There are bulbs for every climate and with care they will keep growing year after year.
WASHINGTON — Gardeners who are seeking a lot of color with little maintenance can get both from summer-blooming bulbs, which should be planted soon.
Once established, bulbs tend to return perennially with colorful displays of flowers. Most bulbs that bloom in spring, such as daffodils, tulips, and crocuses, are planted in fall. Many colorful bulbs that bloom in summer are planted when the soil begins to warm in spring.
The word “bulb” is a somewhat generic term for plants with food-storing roots. These can technically be corms, rhizomes, tubers or fleshy rhizome-like roots, rather than true bulbs. Dahlias, for instance, are tubers. Gladioli are corms, and cannas, alstroemeria and other plants with elongated, thickened roots are rhizomes.
Bulbs work well when used along with perennials in borders. Summer-flowering bulbs not only will complement perennials, but also will fill in during seasons when perennials aren’t making a show.
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Some bulbous plants of this type are hostas, day lilies, Joe-pye weed, agapanthus, lilium and liatris. Bulb foliage will die or begin to look tired, but most should not be cut back until it withers. When interplanted with other flora, the foliage will be covered and the unattractive fading foliage will go unnoticed.
Some gardeners use drifts of bulbs or rhizomatous plants in a naturalized way, planting large numbers of irises, day lilies or crocosmia that seem to surge onto the landscape. This works especially well in meadow or edge-of-the-woods situations.
Bulbs are ideal for creating a formal look, too. When planted in drifts, they add strong repetition, which is one of the easiest ways to create unity, as well as formality, especially with broad sweeps of a single color.
Bulbs can also be used as ground covers, in containers and hanging baskets or in rock gardens.
Although many plants with food-storage roots are hardy, some are not. If there is an exceptionally cold winter, marginally hardy bulbs may not survive.
If you want to ensure that bulbs survive the winter, you may need to dig them in fall and keep them in a cool, dark place for a few months. Dahlias and cannas, for example, are sensitive to cold. When siting them, keep in mind that they may have to be dug, stored and replanted.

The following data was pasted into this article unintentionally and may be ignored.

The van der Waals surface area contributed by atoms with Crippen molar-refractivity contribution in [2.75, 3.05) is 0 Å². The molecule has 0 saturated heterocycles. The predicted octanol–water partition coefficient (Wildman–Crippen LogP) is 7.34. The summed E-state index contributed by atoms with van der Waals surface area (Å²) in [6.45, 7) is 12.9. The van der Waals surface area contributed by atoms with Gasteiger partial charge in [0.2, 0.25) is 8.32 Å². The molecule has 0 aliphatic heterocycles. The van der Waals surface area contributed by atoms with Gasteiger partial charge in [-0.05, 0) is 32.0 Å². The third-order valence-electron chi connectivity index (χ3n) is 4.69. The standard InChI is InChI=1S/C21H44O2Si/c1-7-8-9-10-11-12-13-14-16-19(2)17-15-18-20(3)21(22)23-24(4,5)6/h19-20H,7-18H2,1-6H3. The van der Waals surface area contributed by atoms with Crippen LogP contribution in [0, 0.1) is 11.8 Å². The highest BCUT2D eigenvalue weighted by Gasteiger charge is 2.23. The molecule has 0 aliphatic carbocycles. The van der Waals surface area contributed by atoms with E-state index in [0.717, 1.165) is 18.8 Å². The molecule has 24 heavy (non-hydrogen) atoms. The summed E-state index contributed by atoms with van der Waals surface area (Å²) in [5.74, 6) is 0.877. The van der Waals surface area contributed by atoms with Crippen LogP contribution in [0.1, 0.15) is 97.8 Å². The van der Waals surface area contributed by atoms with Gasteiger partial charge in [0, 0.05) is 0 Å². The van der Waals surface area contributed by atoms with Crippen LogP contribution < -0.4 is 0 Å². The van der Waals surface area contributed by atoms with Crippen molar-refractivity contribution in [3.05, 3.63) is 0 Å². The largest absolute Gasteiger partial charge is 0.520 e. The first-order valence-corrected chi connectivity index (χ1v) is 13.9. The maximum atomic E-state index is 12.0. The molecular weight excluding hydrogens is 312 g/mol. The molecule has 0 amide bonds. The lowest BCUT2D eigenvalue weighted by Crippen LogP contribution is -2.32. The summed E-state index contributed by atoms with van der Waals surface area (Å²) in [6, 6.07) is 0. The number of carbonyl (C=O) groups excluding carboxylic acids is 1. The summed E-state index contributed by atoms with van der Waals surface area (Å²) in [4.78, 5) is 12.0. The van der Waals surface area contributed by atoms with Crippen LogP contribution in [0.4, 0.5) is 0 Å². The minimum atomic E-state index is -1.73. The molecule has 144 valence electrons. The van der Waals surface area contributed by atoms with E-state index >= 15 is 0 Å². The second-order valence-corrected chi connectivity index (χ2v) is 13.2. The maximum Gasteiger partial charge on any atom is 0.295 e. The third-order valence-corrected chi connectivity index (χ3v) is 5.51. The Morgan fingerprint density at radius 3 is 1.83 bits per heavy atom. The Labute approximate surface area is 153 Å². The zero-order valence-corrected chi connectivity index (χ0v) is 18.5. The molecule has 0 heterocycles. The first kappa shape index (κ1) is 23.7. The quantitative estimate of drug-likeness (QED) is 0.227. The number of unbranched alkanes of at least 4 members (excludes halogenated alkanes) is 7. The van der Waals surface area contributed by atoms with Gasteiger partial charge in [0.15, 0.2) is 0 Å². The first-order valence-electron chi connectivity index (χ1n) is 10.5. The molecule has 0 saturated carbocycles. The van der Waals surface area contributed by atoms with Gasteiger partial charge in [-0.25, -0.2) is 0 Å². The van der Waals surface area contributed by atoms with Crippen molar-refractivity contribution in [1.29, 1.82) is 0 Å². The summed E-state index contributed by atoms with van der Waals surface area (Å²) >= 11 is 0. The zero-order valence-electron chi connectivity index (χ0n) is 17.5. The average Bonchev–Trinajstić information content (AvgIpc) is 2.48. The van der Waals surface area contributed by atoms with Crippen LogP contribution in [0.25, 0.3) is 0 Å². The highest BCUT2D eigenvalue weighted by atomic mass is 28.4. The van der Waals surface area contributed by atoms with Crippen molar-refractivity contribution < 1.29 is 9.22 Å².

Many bulbs prefer light, well-drained soil and may require special care. If you are installing them with other plants you might have to prepare the bulbs’ sites differently than those of their neighbors.
Don’t give up on planting bulbs because of squirrels or rabbits digging them up or deer eating them. Another strategy is to plant bulbs the animals don’t like, such as crocosmia, allium, iris and lily.
Old standards are irises, day lilies, gladioli and dahlias. But there are other bulbs you may not think of. Here are some ideas:
Crocosmia: This member of the lily family comes in shades of red, yellow and orange and sports a series of blooms on 2-foot-tall, gracefully curving stems. Crocosmia likes well-drained, sandy loam and full sun.
Hardy cyclamen: A member of the primrose family, hardy cyclamen has pink or white flowers. It likes good drainage, slightly sandy soil and woodland conditions. It doesn’t like temperatures too high or too low.
Canna lily: Cannas are spectacular specimens with blooms in shades of red, orange, pink and yellow on straight stalks that can be up to six feet tall. They like full sun in a protected location. The rhizomes will not survive in frozen ground, so mulch them well or dig them up and replant them next year.
Joel M. Lerner is president of Environmental Design in Capitol View Park, Md., and author of “Anyone Can Landscape” (Ball 2001).